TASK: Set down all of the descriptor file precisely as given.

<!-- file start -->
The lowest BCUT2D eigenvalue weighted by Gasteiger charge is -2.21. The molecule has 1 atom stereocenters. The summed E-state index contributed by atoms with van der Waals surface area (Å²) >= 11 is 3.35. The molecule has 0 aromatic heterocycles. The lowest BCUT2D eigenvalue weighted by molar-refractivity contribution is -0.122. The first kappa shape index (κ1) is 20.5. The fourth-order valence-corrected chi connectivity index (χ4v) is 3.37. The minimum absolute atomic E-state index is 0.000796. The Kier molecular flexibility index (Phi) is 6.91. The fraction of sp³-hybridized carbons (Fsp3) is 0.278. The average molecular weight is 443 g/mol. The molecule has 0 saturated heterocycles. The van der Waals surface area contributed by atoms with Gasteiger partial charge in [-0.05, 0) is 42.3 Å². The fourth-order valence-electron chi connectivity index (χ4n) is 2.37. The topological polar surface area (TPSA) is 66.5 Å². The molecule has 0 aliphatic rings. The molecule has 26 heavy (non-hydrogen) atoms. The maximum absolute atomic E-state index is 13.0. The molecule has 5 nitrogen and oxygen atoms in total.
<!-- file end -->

The lowest BCUT2D eigenvalue weighted by Gasteiger charge is -2.21. The molecule has 1 atom stereocenters. The summed E-state index contributed by atoms with van der Waals surface area (Å²) >= 11 is 3.35. The molecule has 0 aromatic heterocycles. The lowest BCUT2D eigenvalue weighted by molar-refractivity contribution is -0.122. The first kappa shape index (κ1) is 20.5. The fourth-order valence-corrected chi connectivity index (χ4v) is 3.37. The minimum absolute atomic E-state index is 0.000796. The Kier molecular flexibility index (Phi) is 6.91. The fraction of sp³-hybridized carbons (Fsp3) is 0.278. The average molecular weight is 443 g/mol. The molecule has 0 saturated heterocycles. The van der Waals surface area contributed by atoms with Gasteiger partial charge in [-0.05, 0) is 42.3 Å². The fourth-order valence-electron chi connectivity index (χ4n) is 2.37. The topological polar surface area (TPSA) is 66.5 Å². The molecule has 0 aliphatic rings. The molecule has 26 heavy (non-hydrogen) atoms. The maximum absolute atomic E-state index is 13.0. The molecule has 5 nitrogen and oxygen atoms in total.